Why You Shouldn’t Just Accept Being Tired All the Time

Why You Shouldn’t Just Accept Being Tired All the Time

by Sue Jones
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When you’re feeling tired all the time, it’s easy to dismiss the constant fatigue as no biggie. After all, practically everyone is exhausted; it’s an unfortunate side effect of living through such stressful, unprecedented times.

But there’s a difference between instantly drifting off at bedtime and actually struggling with extreme fatigue all day. When you’re super drained, it’s usually your body’s way of trying to tell you that it needs something. That doesn’t necessarily mean it’s something super serious. The answer could be as simple as reducing your stress levels or, ya know, getting more regular sleep. Sometimes, though, having low energy 24/7 can be a sign of an underlying health issue, so it’s not something you want to ignore if it persists.

Feel like constant fatigue is just your everyday reality? Here’s what that might mean and when you should consider seeing a doctor about it.

What’s the difference between tiredness and fatigue?

Feeling tired or sleepy simply means you’re having trouble staying awake and want to nod off, sleep specialist Christopher Winter, M.D., owner of Charlottesville Neurology and Sleep Medicine, tells SELF. Constant fatigue, on the other hand, is when you’re seriously lacking energy on a consistent basis.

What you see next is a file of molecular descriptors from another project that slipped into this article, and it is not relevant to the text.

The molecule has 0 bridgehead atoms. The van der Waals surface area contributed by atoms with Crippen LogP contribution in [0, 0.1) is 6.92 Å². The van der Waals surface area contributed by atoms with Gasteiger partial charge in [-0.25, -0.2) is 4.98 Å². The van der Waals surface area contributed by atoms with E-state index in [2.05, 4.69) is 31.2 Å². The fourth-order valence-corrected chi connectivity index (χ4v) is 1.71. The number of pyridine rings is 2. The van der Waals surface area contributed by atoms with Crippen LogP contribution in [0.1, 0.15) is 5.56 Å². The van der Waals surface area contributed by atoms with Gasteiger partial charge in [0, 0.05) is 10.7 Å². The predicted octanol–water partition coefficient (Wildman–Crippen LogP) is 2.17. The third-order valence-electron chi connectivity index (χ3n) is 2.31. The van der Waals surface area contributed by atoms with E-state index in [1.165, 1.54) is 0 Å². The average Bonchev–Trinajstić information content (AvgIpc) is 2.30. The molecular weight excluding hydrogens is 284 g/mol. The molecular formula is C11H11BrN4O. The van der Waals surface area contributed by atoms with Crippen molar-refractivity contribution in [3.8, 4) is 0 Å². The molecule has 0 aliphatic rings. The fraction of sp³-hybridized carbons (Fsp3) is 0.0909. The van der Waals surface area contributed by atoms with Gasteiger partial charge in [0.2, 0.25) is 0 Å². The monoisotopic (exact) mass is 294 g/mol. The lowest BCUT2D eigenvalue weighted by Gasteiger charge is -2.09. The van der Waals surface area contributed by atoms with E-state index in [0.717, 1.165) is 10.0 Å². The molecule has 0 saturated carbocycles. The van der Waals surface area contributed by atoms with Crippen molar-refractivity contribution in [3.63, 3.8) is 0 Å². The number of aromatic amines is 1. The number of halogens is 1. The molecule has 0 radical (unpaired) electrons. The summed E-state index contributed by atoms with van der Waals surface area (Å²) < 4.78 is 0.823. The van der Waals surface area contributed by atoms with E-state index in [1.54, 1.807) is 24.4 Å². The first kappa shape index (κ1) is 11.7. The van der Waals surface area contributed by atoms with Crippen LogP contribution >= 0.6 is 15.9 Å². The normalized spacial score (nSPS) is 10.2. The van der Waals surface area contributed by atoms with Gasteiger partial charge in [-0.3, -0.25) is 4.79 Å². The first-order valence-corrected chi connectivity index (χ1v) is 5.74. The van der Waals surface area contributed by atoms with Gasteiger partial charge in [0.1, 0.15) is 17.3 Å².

This can be a tricky thing for even doctors to suss out. “Fatigue is a subjective feeling,” Alfred F. Tallia, M.D., MPH, professor and chair of family medicine and community health at the Rutgers Robert Wood Johnson Medical School, tells SELF. And in his experience, it’s one of the most common symptoms that prompt people to make an appointment with their family doctor.

Laurie A. Kane, M.D., an endocrinologist at Providence Saint John’s Health Center in Santa Monica, agrees that it can be difficult to figure out if a patient has constant fatigue or just normal tiredness. “It’s a matter of semantics,” she tells SELF. “We have to really try to understand what a patient means when they come in and talk about what they’re experiencing.”

In general, though, “normal” fatigue gets better when you’re able to rest (think your arm gets fatigued after you do a bunch of bicep curls but feels better 10 minutes later), and “normal” sleepiness gets better with more sleep.

But when fatigue regularly keeps you from doing the things you want to do, it’s a problem, Dr. Winter says. “That doesn’t mean ‘I can’t run 38 miles because I get fatigued.’ It’s more like ‘I have trouble getting up and down stairs,’ or ‘A walk from the parking lot to my office exhausts me,’” he says. In most cases, fatigue is your body telling you to slow down, and you should probably listen to it.

What are the symptoms of constant fatigue?

Fatigue is technically a symptom of its own, Dr. Tallia points out, meaning it is your body’s internal alarm firing, whether that’s due to a lack of sleep or something potentially more serious, like a chronic health condition.

However, there are a few signs that you might be dealing with constant fatigue versus general tiredness:

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